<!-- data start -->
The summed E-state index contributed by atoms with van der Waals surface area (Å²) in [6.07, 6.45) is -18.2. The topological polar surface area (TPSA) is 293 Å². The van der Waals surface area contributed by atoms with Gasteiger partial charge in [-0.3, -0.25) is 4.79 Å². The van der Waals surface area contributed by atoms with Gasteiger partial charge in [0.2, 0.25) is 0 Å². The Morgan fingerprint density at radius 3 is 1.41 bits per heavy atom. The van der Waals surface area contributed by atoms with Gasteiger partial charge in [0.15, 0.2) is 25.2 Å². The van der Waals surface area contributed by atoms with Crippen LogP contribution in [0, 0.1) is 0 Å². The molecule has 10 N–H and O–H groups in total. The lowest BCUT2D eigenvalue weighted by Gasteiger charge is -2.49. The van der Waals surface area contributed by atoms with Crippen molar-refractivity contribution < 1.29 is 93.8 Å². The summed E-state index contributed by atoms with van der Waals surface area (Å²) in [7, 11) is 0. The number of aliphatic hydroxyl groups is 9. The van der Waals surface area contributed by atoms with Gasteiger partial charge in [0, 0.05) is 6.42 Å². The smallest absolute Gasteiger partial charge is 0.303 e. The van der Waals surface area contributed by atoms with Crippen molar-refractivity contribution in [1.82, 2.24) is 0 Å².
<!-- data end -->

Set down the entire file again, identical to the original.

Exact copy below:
The summed E-state index contributed by atoms with van der Waals surface area (Å²) in [6.07, 6.45) is -18.2. The topological polar surface area (TPSA) is 293 Å². The van der Waals surface area contributed by atoms with Gasteiger partial charge in [-0.3, -0.25) is 4.79 Å². The van der Waals surface area contributed by atoms with Gasteiger partial charge in [0.2, 0.25) is 0 Å². The Morgan fingerprint density at radius 3 is 1.41 bits per heavy atom. The van der Waals surface area contributed by atoms with Gasteiger partial charge in [0.15, 0.2) is 25.2 Å². The van der Waals surface area contributed by atoms with Crippen LogP contribution in [0, 0.1) is 0 Å². The molecule has 10 N–H and O–H groups in total. The lowest BCUT2D eigenvalue weighted by Gasteiger charge is -2.49. The van der Waals surface area contributed by atoms with Crippen molar-refractivity contribution < 1.29 is 93.8 Å². The summed E-state index contributed by atoms with van der Waals surface area (Å²) in [7, 11) is 0. The number of aliphatic hydroxyl groups is 9. The van der Waals surface area contributed by atoms with Gasteiger partial charge in [0, 0.05) is 6.42 Å². The smallest absolute Gasteiger partial charge is 0.303 e. The van der Waals surface area contributed by atoms with Crippen molar-refractivity contribution in [1.82, 2.24) is 0 Å².